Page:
There are few deadlines throughout the year. To increase your chances in the competition for scholarships and funding, we recommend that you apply by one of the dates listed on the PhD admissions page. If they meet eligibility requirements, applicants will be automatically ranked by the department for College-funded scholarships such as the CSC and Lee family schemes.
Prospective applicants to the President’s PhD Scholarship must indicate their intention to apply to this scheme in the application form. Further information about scholarship deadlines can be found on the scholarships page.
What is the deadline for other applications?
Normally, an application should be received at least by the end of June if it is to be processed in time for entry the following October.
If I am accepted, can I start at any time?
No. PhD students can only start in October or April of the academic year they are accepted for.
Can I defer until the following year?
This will depend on the supervisor. For example, the PhD topic may be linked to a grant and so cannot be delayed.
What happens to my application after I have submitted it?
After making an application the Registry checks your eligibility according to the minimal criteria set by the College. The Department may require higher qualifications than the minimum. Find out the various minimal criteria for different countries.
Assuming you qualify, the application is passed to the Department. When we receive you application it is considered by the admissions team and potential supervisors are invited to contact you to discuss possible research topics. This is why the research statement is important. All applicants who are made an offer will be interviewed, often by telephone.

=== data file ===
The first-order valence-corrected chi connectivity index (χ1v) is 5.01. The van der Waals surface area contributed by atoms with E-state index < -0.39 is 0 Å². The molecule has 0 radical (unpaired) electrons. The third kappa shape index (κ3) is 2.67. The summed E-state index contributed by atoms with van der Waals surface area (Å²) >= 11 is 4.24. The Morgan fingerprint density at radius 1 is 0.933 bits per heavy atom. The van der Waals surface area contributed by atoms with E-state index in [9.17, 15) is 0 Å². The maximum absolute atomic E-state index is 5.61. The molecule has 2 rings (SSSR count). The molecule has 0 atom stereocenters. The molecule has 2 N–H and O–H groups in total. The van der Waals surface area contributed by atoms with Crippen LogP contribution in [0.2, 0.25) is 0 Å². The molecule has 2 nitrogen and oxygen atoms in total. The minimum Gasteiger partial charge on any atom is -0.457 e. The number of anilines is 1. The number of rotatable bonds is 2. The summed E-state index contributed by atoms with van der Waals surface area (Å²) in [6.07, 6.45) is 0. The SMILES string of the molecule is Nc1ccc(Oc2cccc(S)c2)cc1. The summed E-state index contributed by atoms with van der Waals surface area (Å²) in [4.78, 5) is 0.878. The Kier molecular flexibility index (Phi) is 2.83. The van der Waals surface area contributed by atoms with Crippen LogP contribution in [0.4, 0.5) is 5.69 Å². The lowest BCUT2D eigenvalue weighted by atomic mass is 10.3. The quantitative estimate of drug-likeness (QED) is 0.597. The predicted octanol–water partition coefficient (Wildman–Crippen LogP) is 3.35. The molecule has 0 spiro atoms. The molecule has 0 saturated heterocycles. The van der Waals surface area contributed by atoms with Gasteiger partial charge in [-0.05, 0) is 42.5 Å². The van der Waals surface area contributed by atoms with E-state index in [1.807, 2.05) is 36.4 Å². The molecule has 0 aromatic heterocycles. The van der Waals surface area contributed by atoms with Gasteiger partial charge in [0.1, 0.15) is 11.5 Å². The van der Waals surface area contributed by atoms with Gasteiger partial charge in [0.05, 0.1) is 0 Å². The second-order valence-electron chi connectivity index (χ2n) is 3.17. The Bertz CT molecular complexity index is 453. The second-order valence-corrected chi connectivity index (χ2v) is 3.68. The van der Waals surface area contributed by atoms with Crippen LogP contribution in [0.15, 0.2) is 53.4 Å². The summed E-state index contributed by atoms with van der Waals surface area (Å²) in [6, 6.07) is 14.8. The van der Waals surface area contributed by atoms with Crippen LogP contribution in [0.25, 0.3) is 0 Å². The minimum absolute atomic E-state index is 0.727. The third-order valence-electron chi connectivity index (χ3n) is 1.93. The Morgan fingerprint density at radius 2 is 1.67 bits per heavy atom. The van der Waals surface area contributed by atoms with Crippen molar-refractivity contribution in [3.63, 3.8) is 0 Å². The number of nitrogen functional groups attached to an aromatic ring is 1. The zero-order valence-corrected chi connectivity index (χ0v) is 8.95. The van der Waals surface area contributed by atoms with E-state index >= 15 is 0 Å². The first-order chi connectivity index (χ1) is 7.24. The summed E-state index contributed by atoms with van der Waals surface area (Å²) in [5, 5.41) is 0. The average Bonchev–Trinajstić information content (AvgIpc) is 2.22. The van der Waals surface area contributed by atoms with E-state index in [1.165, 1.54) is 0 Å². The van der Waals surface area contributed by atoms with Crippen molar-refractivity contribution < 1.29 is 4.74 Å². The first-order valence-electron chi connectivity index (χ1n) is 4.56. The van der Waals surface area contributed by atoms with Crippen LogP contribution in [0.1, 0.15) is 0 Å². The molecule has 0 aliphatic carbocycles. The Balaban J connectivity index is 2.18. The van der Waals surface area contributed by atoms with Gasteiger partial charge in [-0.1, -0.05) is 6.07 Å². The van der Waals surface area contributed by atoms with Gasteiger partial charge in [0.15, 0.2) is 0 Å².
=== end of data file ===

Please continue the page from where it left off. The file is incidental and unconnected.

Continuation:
What should I put in the research statement?
You can find detailed information on preparing your research statement in our PhD application guidelines.
How can I optimise my chances?
Apply early as some supervisors/ areas are very popular and places may be filled early in the year. Include a full transcript and a research statement with your application; the first is needed before we can formally consider your application and the second will help give us a good idea of the area in which you wish to work. The more details you can give, the more likely it is that a supervisor can be found for you.
If I'm already doing an MEng/ MSci or MSc course at Imperial what marks do I need to get in the exams and for my project?
The expectation is that your average marks will be over, or near 70%, with a significant number of individual grades over 70% (First-class/Distinction level), and the project will be First Class/ Distinction.
I don't know what I want to do my PhD in, what should I do?
You could browse the description of the different research groups in the Department and have a look at the webpages of the staff members. This will give an overview of their research topics. If you don't already have a Masters degree you could consider taking the MSc Advanced Computing (or possibly the MSc in Computing Science) depending on your background.
This gives you an opportunity to pursue potential interests through courses and a project prior to committing to a PhD. If you are also studying in the Department you should also keep your personal tutor abreast of your plans and seek his/her advice.